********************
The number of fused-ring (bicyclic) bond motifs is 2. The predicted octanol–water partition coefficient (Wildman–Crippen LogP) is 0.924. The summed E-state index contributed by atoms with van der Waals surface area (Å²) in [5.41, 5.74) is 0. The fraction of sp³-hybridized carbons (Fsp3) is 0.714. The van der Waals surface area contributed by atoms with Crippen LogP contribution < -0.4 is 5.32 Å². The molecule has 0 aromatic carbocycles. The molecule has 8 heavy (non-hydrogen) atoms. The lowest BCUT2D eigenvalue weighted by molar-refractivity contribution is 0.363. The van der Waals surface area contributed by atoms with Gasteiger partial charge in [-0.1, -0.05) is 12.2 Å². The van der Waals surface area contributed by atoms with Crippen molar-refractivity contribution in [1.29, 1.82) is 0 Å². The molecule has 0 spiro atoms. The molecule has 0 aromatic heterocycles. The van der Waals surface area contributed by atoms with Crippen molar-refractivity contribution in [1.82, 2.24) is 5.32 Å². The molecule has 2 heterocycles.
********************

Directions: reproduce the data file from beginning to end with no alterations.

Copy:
The number of fused-ring (bicyclic) bond motifs is 2. The predicted octanol–water partition coefficient (Wildman–Crippen LogP) is 0.924. The summed E-state index contributed by atoms with van der Waals surface area (Å²) in [5.41, 5.74) is 0. The fraction of sp³-hybridized carbons (Fsp3) is 0.714. The van der Waals surface area contributed by atoms with Crippen LogP contribution < -0.4 is 5.32 Å². The molecule has 0 aromatic carbocycles. The molecule has 8 heavy (non-hydrogen) atoms. The lowest BCUT2D eigenvalue weighted by molar-refractivity contribution is 0.363. The van der Waals surface area contributed by atoms with Gasteiger partial charge in [-0.1, -0.05) is 12.2 Å². The van der Waals surface area contributed by atoms with Crippen molar-refractivity contribution in [1.29, 1.82) is 0 Å². The molecule has 0 spiro atoms. The molecule has 0 aromatic heterocycles. The van der Waals surface area contributed by atoms with Crippen molar-refractivity contribution in [1.82, 2.24) is 5.32 Å². The molecule has 2 heterocycles.